West Temple (official name The West Temple, also referred to as The Steamboat back in the day)
is the highest objective in Zion National Park
at 7810’. The name "Zion" meaning "place of refuge," was given to the canyon by Mormon pioneers in 1919. The park is comprised of 229 square miles of protected wilderness and is home to Kolob Arch, the world’s largest. West Temple was first climbed in 1933 and named by John Wesley Powell. West Temple is a classic landmark in Zion, if not for its towering size, then for its horse head feature that can be seen from the south side of the Zion-Mount Carmel Tunnel.
West Temple sports one of the most committing routes in the park, “Getting Mo Western”, VI, 5.11+
put up by Darren Cope and Brad Quinn in 1990. This huge headwall faces Springdale and thus has been discussed around more than a few cups of joe. The descent used for this route is actually an Alpine III, 5.8 ridge route that was highlighted in an article done for Climbing Magazine by Fritz Cahall, “Earth, Wind, and Rubble”, February, 2007. Of course once my friends saw this article, I was no doubt destined to be conned into these “desert alpine” ridge routes (as Cahall was by James Martin).
I had climbed Cowboy Ridge
the week prior and anyone sane might have had enough cacti and loose sandstone to last a while. But I am use to tagging 40+ mountain summits in the Canadian Rockies every year and needed a diversion from the more technical climbing in and around Zion and St. George. The only technical portion of the southwest ridge of Mount Temple is the final pitch of the ridge rated at 5.8, but felt more like 5.6 and included three bolts to anchor believe it or not!
We used Serendipity Road in Springdale. This is a privately maintained residential road and there are access issues. I know one of the residents on this road and thus did not have to investigate optional access. The other options I am aware of are a trailhead located south of Serendipity and Black Canyon Road which takes you back to an amphitheater. The Black Canyon Road is definitely the access you want for the 5.11+ face route. But for the ridge, I believe it is best to start further south west.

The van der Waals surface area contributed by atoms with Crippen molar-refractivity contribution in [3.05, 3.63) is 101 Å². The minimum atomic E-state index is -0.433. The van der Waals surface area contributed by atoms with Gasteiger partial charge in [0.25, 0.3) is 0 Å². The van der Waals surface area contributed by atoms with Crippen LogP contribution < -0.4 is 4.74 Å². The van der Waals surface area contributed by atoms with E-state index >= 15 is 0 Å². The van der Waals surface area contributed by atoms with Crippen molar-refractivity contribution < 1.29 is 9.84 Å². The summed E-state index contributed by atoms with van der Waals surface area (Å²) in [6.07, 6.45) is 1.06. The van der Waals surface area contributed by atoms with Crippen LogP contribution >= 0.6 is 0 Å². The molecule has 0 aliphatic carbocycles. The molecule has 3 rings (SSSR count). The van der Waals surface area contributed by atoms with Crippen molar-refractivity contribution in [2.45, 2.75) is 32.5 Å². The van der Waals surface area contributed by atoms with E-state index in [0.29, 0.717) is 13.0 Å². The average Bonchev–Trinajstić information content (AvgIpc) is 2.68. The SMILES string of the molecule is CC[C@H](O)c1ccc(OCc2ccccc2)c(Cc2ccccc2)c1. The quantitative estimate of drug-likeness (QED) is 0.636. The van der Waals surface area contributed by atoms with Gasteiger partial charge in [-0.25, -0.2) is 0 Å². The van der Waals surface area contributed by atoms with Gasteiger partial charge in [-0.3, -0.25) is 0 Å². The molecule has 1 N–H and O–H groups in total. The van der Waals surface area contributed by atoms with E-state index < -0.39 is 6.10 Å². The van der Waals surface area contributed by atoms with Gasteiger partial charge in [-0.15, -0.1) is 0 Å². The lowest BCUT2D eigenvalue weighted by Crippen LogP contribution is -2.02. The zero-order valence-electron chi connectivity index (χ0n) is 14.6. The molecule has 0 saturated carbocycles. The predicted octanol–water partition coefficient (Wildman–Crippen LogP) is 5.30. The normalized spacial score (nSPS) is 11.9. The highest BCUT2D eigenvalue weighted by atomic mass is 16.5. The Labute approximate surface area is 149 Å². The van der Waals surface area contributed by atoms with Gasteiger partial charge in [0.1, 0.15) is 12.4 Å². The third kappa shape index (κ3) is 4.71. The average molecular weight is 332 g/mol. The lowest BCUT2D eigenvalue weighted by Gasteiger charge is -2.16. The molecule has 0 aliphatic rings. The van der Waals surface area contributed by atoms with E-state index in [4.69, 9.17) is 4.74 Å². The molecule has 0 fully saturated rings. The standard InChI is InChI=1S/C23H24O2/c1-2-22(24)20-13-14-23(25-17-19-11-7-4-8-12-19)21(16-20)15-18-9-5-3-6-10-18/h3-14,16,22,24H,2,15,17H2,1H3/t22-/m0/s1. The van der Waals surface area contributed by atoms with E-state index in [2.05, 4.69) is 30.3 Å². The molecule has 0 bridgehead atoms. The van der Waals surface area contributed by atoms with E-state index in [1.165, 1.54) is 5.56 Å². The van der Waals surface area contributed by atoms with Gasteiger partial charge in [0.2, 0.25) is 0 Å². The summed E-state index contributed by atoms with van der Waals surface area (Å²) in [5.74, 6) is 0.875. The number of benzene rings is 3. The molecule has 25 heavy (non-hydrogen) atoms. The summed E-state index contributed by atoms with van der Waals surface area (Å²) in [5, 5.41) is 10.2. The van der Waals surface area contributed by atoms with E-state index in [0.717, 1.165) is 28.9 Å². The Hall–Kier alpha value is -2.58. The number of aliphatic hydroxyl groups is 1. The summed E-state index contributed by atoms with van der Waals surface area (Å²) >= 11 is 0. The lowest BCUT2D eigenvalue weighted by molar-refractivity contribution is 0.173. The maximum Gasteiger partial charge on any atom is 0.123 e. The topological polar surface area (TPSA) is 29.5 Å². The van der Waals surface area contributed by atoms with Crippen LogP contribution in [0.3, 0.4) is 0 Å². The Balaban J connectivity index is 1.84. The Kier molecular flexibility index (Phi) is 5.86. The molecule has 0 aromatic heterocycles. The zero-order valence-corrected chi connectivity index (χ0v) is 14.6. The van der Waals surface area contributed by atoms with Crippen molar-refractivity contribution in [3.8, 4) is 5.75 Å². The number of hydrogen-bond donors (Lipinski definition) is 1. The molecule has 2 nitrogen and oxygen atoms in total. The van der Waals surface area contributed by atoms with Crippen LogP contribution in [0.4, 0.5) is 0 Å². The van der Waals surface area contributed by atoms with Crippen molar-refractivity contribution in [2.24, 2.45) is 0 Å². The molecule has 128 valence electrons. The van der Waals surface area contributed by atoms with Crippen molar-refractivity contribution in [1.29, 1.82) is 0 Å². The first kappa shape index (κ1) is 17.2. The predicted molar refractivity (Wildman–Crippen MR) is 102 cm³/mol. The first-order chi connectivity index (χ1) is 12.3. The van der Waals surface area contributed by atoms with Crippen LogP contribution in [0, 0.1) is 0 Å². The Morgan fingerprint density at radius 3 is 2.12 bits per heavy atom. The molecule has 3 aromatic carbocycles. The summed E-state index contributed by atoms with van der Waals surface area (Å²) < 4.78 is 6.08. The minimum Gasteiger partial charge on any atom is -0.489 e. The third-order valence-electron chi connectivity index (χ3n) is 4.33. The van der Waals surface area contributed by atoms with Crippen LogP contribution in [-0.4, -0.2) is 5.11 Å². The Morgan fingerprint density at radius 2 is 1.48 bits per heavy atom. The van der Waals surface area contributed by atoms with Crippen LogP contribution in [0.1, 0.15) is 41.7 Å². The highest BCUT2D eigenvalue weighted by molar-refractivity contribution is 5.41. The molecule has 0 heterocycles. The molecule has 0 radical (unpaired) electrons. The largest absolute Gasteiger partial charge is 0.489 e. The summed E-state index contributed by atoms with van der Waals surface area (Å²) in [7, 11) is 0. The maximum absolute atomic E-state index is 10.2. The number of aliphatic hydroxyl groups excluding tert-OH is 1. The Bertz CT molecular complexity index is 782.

You will not need a climbing permit nor do you need to enter the park by car and thus pay a National Park fee
to access the park. However, I always purchase an annual pass to US and Canadian National Parks. If you are going to make more than 4 visits per year, I advise this option. No bears to worry about, but rattlers have been spotted up on this ridge. I almost stepped on a striped whipsnake up on the ridge.
Zion National Park
will have manned kiosks on Highway 9 and you will be required to pay a US National Park fee ($20 per vehicle for a day/week pass, $50 for an annual pass-2006) if you drive by them. Backcountry permits are required for all overnight trips in Zion National Park, including climbing bivouacs. Climbing bivouac reservations are available for Moonlight Buttress, Lunar Ecstasy, Prodigal Son, Spaceshot and Touchstone climbing areas. The permit fees are based on group size: 1-2 people: $10, 3-7 people: $15 and 8-12 people: $20. Reservations are available for many backcountry trips in the park. A reservation does not guarantee that you will receive a permit. Reasons that a permit will be denied include high water, flash flood warnings, and wildland fires. Depending upon the backcountry zone, 40%-60% of the total number of backcountry permits are available through reservations. The remainder of permits are available as walk-in permits.